Baseball: A Data Treasure Trove
There is no shortage of free baseball data available on the internet.
While some may hate baseball color commentators for ridiculous insights along the lines of: “The Tampa Bay Devil Rays are playing .750 ball when Chris Archer pitches on a Tuesday in the rain after a full moon”.
I love it, because it means somewhere that data is being stored and curated. No matter how nonsensically it may be used.
Sites like Fangraphs and Baseball Reference host just about every individual and team metric you could ever dream up. From oldies like AVG and ERA, to new kids on the block like SIERA, xFIP, and WoBA. It’s all there and freely available.
The Statcast era brought terms like “Exit Velocity”, “Launch Angle”, and “Spin Rate” into the public eye. Brooks Baseball provides the tools for visualizing and quantifying that data.
Even Major League Baseball itself provides all of the data used in the popular At Bat app for free online.
Of course, there are tons of paid services available… but why pay when we don’t have to.
Historical vs. “Day Of” Data
With all that data, the real trick is narrowing down to what we actually need and retrieving it freely.
For Charlie Hustle, the goal is to use what we know about two teams prior to a games start to predict who we expect to win the game and determine what the payout would be for a bet placed on each team.
We need to retrieve this data not only for the games on a given day on which we’re making picks, but also historically. Once the season starts in April we’ll pull daily data in realtime, but until then we’ll rely on data from the past to test our predictions.
Which means that for our historical data we need to be careful that we don’t pull any information we wouldn’t actually have before the game started.
This can be trickier than it sounds.
As an example, imagine we’re analyzing the May 22, 2017 game between the Houston Astros and the Detroit Tigers. Brad Peacock, normally a reliever for Houston, is making his first start of the season for the injury riddled Astros rotation. To this point Peacock has pitched around 1.2 innings in each appearance and struck out 2-ish batters. On May 22, he’ll pitch 4.1 and strike out 8.
On May 22, 2017 there was absolutely no way for us to know that Peacock would strike out 8 in his debut. However, immediately after the game that information was freely available online.
Houston was throwing a reliever in his first start against Michael Fulmer, the Tiger’s ace. Without knowing how Peacock would perform, the Tigers had a definitive edge at the Starting Pitcher position.
If you made a prediction for May 22, 2017 based on what is known today about May 22, 2017…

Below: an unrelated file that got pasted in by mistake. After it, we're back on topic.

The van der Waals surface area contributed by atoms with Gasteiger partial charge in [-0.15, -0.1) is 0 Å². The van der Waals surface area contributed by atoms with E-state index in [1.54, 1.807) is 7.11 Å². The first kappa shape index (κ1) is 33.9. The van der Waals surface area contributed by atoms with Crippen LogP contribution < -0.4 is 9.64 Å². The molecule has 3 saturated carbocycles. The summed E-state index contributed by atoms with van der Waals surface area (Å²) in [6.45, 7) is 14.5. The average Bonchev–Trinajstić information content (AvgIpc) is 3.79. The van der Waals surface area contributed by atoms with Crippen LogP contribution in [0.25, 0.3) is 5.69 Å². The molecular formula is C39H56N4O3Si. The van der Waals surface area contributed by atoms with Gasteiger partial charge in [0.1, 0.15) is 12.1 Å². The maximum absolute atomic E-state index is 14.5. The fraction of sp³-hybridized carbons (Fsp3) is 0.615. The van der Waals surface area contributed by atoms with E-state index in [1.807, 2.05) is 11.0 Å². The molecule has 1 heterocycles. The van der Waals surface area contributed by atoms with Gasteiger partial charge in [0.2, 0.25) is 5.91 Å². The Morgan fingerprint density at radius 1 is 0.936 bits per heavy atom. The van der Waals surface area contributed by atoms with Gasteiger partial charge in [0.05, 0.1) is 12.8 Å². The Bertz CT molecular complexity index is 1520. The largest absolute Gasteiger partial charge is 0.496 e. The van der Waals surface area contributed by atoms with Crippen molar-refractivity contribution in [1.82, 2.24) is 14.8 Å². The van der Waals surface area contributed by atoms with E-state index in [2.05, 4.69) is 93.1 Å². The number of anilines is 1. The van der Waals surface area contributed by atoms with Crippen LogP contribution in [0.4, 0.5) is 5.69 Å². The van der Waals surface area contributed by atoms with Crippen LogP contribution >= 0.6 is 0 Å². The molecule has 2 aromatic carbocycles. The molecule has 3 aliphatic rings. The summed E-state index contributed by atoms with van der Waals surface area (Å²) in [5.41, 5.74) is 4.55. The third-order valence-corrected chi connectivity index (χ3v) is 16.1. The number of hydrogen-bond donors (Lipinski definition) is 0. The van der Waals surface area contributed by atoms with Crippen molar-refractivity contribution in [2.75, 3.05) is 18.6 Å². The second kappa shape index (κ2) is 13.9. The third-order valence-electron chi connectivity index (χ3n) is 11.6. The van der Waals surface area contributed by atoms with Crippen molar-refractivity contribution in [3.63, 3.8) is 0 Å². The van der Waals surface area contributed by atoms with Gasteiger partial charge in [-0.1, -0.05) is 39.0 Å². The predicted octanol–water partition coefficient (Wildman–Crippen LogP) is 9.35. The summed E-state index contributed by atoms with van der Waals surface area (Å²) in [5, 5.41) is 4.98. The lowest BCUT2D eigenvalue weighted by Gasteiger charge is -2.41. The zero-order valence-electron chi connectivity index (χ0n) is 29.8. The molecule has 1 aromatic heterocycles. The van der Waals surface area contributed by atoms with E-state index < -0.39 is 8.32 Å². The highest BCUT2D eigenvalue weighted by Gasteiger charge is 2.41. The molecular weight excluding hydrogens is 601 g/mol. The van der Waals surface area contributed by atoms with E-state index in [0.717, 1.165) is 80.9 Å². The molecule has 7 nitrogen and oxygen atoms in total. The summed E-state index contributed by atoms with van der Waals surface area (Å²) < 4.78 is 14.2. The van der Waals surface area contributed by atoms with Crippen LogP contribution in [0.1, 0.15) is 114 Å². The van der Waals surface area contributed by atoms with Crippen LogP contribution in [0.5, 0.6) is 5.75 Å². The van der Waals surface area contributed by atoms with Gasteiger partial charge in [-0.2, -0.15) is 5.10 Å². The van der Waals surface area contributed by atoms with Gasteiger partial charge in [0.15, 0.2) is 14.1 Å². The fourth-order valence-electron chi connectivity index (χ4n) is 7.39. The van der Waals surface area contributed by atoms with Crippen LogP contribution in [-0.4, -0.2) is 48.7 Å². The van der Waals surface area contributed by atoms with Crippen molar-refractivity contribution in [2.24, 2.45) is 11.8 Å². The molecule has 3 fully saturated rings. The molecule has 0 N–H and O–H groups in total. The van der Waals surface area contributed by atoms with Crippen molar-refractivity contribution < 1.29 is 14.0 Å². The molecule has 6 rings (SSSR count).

At that point we may as well be asking: “On May 22, 2017 the Detroit Tigers visited the Houston Astros and lost the game on a score of 0-1. Who do you think won the game?”.
The danger here is that it’s very easy to accidentally pull too much information into our historical predictions. Which results in a “prediction” model that is way better than it could ever actually be.
When analyzing games historically, we’ll use statistical information from the day before and what I’ll call “Program Information” (Team Matchup, Starting Pitchers, Lineups, Game Time, Location, etc.) from the day of.
What Data Do We Need? Where Do We Get It? How?
I narrowed down to a couple key pieces of information that needed to be gathered for every game for every team:
- Team Record to date
- Total Runs Scored/Allowed to date
- Starting Pitcher
From these data points we can extrapolate more complex data like:
- Team Winning Percentage
- Expected Team Winning Percentage (Based on The Pythagorean Theorem of Baseball)
Which are great, widely accepted metrics to determine how a team looks on paper vs. how they’re actually performing.
Of all this, historical moneyline data turned out to be the trickiest to find…
The technique I used for gathering all of this data fo’ free is called “web scraping”.
When you type a URL into your browser and hit “Enter” a whole bunch of magic happens in the background (explaining that magic is a common question asked in Software Development interviews, sup Microsoft Internet Explorer team), but once the page loads on your computer all it is is a wall of text.
The browser interprets the wall of text and renders it all pretty so you can scan through and find the information you’re looking for.
For example, let’s say you wanted to know what the moneyline was for that May 22, 2017 game between the Tigers and Astros.
You might start by Googling “Tigers Astros May 22, 2017” and after clicking on a couple links (MLB.com doesn’t have moneylines, obviously. This Rule 21 posting condemning sports betting can be found in every single Major League clubhouse.) you’ll find what you’re looking for on this ESPN page way down at the bottom. HOU -138 (We’ll go more in depth on what this number means in a later piece).